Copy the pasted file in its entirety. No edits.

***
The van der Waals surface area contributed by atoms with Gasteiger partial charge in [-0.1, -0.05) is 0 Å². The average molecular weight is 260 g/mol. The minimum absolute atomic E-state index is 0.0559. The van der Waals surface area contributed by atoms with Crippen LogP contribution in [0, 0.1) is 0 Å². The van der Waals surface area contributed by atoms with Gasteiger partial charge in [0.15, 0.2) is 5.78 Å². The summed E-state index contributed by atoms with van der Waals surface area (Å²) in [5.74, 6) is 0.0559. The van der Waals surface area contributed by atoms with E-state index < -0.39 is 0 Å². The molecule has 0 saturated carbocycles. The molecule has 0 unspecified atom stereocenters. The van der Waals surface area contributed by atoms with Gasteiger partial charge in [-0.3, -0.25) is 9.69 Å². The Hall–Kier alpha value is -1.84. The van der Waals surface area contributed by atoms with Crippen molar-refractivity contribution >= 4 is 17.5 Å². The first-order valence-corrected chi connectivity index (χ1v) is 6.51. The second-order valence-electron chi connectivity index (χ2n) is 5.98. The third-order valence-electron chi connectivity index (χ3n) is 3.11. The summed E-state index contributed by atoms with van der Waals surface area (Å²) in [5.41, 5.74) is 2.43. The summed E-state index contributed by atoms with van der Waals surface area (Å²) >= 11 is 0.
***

The van der Waals surface area contributed by atoms with Gasteiger partial charge in [-0.1, -0.05) is 0 Å². The average molecular weight is 260 g/mol. The minimum absolute atomic E-state index is 0.0559. The van der Waals surface area contributed by atoms with Crippen LogP contribution in [0, 0.1) is 0 Å². The van der Waals surface area contributed by atoms with Gasteiger partial charge in [0.15, 0.2) is 5.78 Å². The summed E-state index contributed by atoms with van der Waals surface area (Å²) in [5.74, 6) is 0.0559. The van der Waals surface area contributed by atoms with E-state index < -0.39 is 0 Å². The molecule has 0 saturated carbocycles. The molecule has 0 unspecified atom stereocenters. The van der Waals surface area contributed by atoms with Gasteiger partial charge in [-0.3, -0.25) is 9.69 Å². The Hall–Kier alpha value is -1.84. The van der Waals surface area contributed by atoms with Crippen molar-refractivity contribution >= 4 is 17.5 Å². The first-order valence-corrected chi connectivity index (χ1v) is 6.51. The second-order valence-electron chi connectivity index (χ2n) is 5.98. The third-order valence-electron chi connectivity index (χ3n) is 3.11. The summed E-state index contributed by atoms with van der Waals surface area (Å²) in [5.41, 5.74) is 2.43. The summed E-state index contributed by atoms with van der Waals surface area (Å²) >= 11 is 0.